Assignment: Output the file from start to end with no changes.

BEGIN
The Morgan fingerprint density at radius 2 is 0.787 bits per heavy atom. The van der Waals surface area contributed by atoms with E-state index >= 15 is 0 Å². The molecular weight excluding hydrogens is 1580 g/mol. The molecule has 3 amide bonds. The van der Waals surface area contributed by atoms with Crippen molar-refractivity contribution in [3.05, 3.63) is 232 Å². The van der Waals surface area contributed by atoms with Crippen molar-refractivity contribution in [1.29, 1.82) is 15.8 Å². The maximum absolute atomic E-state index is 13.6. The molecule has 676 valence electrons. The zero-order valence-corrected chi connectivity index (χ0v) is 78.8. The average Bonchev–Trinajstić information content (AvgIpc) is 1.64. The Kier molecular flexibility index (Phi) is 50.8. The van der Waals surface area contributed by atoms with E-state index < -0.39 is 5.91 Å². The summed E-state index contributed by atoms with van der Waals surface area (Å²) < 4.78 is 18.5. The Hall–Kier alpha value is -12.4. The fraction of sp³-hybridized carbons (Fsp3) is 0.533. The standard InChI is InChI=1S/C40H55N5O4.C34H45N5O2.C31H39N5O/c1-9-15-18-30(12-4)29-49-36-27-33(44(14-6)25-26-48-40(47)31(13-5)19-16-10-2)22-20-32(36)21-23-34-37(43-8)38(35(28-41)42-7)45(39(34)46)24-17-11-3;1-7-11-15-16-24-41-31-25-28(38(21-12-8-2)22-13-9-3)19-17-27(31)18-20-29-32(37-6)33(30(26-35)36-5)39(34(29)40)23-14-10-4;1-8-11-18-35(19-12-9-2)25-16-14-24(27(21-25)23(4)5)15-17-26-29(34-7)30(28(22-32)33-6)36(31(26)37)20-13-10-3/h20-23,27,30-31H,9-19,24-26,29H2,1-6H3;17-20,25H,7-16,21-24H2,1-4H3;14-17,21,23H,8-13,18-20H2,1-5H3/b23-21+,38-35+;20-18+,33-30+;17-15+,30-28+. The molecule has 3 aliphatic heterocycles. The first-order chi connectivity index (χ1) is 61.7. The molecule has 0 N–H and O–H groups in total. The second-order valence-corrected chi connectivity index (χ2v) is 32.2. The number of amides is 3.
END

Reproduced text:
The Morgan fingerprint density at radius 2 is 0.787 bits per heavy atom. The van der Waals surface area contributed by atoms with E-state index >= 15 is 0 Å². The molecular weight excluding hydrogens is 1580 g/mol. The molecule has 3 amide bonds. The van der Waals surface area contributed by atoms with Crippen molar-refractivity contribution in [3.05, 3.63) is 232 Å². The van der Waals surface area contributed by atoms with Crippen molar-refractivity contribution in [1.29, 1.82) is 15.8 Å². The maximum absolute atomic E-state index is 13.6. The molecule has 676 valence electrons. The zero-order valence-corrected chi connectivity index (χ0v) is 78.8. The average Bonchev–Trinajstić information content (AvgIpc) is 1.64. The Kier molecular flexibility index (Phi) is 50.8. The van der Waals surface area contributed by atoms with E-state index < -0.39 is 5.91 Å². The summed E-state index contributed by atoms with van der Waals surface area (Å²) < 4.78 is 18.5. The Hall–Kier alpha value is -12.4. The fraction of sp³-hybridized carbons (Fsp3) is 0.533. The standard InChI is InChI=1S/C40H55N5O4.C34H45N5O2.C31H39N5O/c1-9-15-18-30(12-4)29-49-36-27-33(44(14-6)25-26-48-40(47)31(13-5)19-16-10-2)22-20-32(36)21-23-34-37(43-8)38(35(28-41)42-7)45(39(34)46)24-17-11-3;1-7-11-15-16-24-41-31-25-28(38(21-12-8-2)22-13-9-3)19-17-27(31)18-20-29-32(37-6)33(30(26-35)36-5)39(34(29)40)23-14-10-4;1-8-11-18-35(19-12-9-2)25-16-14-24(27(21-25)23(4)5)15-17-26-29(34-7)30(28(22-32)33-6)36(31(26)37)20-13-10-3/h20-23,27,30-31H,9-19,24-26,29H2,1-6H3;17-20,25H,7-16,21-24H2,1-4H3;14-17,21,23H,8-13,18-20H2,1-5H3/b23-21+,38-35+;20-18+,33-30+;17-15+,30-28+. The molecule has 3 aliphatic heterocycles. The first-order chi connectivity index (χ1) is 61.7. The molecule has 0 N–H and O–H groups in total. The second-order valence-corrected chi connectivity index (χ2v) is 32.2. The number of amides is 3.